Florida Marlin's manager, Ozzy Guillen, recently said that he loved Fidel Castro. The comment was made while he was being interviewed for Time magazine. The incident sparked a firestorm which resulted in Mr. Guillen's suspension from baseball for five games. Let me state for the record that I think Fidel Castro is a murdering tyrant and is not worthy of love, except maybe by God, in whom he doesn't believe. But I am also a big supporter of free speech, even when that speech is misguided and offensive to some people. Mr. Guillen's comments can be characterized as misguided and most certainly should be offensive to anyone who believes in justice and liberty. These concepts have been absent from Cuba for the 50 plus years that Fidel Castro has ruled.
I have to wonder why Mr. Guillen's comments are any more offensive than the useful idiots in Hollywood and elsewhere who wear Che Guevara tee-shirts and elevate him to some sort of heroic status. After all, Che Guevara was a murdering coward who ran away from the only battle in which he was ever involved. When the Bolivian military found him hiding like the Coward he was, he begged for his life saying he was the great Che Guevara and was worth more to them alive than dead. He was very brave when he was slaughtering unarmed and innocent men, women and children. It was a different story when he faced armed military personnel.
I also wonder why Mr. Guillen's comments would be any more offensive than Anita Dunn saying that Chairman Mao was one of her heroes. She made the comment while delivering a speech to high school students. At the time Ms. Dunn was President Obama's press secretary. Mao murdered 100 million of his own countrymen and tortured untold millions more. Just the kind of a guy you'd want administration officials to lionize. And while we are on the subject of Mao, I take much more umbrage with the President and first lady hanging a Mao ornament on the White House Christmas tree their first year in office than I do with Ozzy Guillen's remarks. I also find the strict adherence to politically correct speech the left has placed on public discourse to be more offensive than a comment made by a baseball manager. Let's not forget that there are many people on the left in this country, some of whom are in our government, who have expressed admiration for Fidel Castro and the wonderful things he has done for the Cuban people. Some of these people are bound and determined to impose the Cuban-style of healthcare on the U.S. Now that I find that much more offensive than Ozzy Guillen's comments.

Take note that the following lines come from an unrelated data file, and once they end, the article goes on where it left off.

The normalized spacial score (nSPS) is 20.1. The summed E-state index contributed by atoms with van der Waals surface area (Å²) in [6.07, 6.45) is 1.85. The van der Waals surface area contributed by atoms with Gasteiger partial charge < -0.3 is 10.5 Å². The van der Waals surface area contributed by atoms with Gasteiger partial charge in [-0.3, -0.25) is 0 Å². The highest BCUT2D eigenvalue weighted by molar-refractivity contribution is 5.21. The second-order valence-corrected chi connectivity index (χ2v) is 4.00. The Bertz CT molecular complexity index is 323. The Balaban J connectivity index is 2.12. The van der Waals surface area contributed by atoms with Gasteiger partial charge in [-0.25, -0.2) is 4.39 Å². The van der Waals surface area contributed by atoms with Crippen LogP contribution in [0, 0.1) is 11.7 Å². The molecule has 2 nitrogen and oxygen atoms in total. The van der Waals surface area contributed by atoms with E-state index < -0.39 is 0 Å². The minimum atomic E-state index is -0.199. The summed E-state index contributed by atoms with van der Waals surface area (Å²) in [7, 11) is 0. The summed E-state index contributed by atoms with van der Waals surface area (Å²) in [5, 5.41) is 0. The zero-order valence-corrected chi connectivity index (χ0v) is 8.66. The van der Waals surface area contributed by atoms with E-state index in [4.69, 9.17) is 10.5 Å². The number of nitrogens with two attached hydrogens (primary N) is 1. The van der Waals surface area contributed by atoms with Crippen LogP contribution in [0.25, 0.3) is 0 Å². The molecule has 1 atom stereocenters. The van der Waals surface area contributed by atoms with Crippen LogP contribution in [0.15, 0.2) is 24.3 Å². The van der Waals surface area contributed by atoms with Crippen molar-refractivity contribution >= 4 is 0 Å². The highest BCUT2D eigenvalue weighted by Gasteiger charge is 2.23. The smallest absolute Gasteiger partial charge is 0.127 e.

Ozzy Guillen's remarks were stupid and misguided, but don't rise to the level of offense that our government officials utter almost on a daily basis. Freedom of speech has no filter that strains out stupidity, people are free to make fools of themselves. I think the reaction by Major League baseball and others to Ozzy Guillen's remarks were somewhat disproportional. I have to think that in some corner of Cuba Fidel Castro is watching the limits we are placing on our own free speech, and Fidel is smiling.